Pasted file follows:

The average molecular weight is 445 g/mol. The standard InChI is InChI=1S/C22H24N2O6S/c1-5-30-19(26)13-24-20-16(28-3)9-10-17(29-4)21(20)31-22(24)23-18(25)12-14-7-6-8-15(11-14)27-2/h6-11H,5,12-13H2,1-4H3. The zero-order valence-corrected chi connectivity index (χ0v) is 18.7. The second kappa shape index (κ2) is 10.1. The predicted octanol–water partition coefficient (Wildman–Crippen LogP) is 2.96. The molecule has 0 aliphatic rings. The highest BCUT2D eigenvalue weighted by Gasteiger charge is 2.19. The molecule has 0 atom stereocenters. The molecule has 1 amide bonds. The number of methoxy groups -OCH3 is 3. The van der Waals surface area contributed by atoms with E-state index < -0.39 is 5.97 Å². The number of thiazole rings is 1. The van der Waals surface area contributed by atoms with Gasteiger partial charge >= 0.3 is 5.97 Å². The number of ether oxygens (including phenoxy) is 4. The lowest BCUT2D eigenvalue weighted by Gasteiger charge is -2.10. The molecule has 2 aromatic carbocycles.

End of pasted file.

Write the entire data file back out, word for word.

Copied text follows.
The average molecular weight is 445 g/mol. The standard InChI is InChI=1S/C22H24N2O6S/c1-5-30-19(26)13-24-20-16(28-3)9-10-17(29-4)21(20)31-22(24)23-18(25)12-14-7-6-8-15(11-14)27-2/h6-11H,5,12-13H2,1-4H3. The zero-order valence-corrected chi connectivity index (χ0v) is 18.7. The second kappa shape index (κ2) is 10.1. The predicted octanol–water partition coefficient (Wildman–Crippen LogP) is 2.96. The molecule has 0 aliphatic rings. The highest BCUT2D eigenvalue weighted by Gasteiger charge is 2.19. The molecule has 0 atom stereocenters. The molecule has 1 amide bonds. The number of methoxy groups -OCH3 is 3. The van der Waals surface area contributed by atoms with E-state index < -0.39 is 5.97 Å². The number of thiazole rings is 1. The van der Waals surface area contributed by atoms with Gasteiger partial charge >= 0.3 is 5.97 Å². The number of ether oxygens (including phenoxy) is 4. The lowest BCUT2D eigenvalue weighted by Gasteiger charge is -2.10. The molecule has 2 aromatic carbocycles.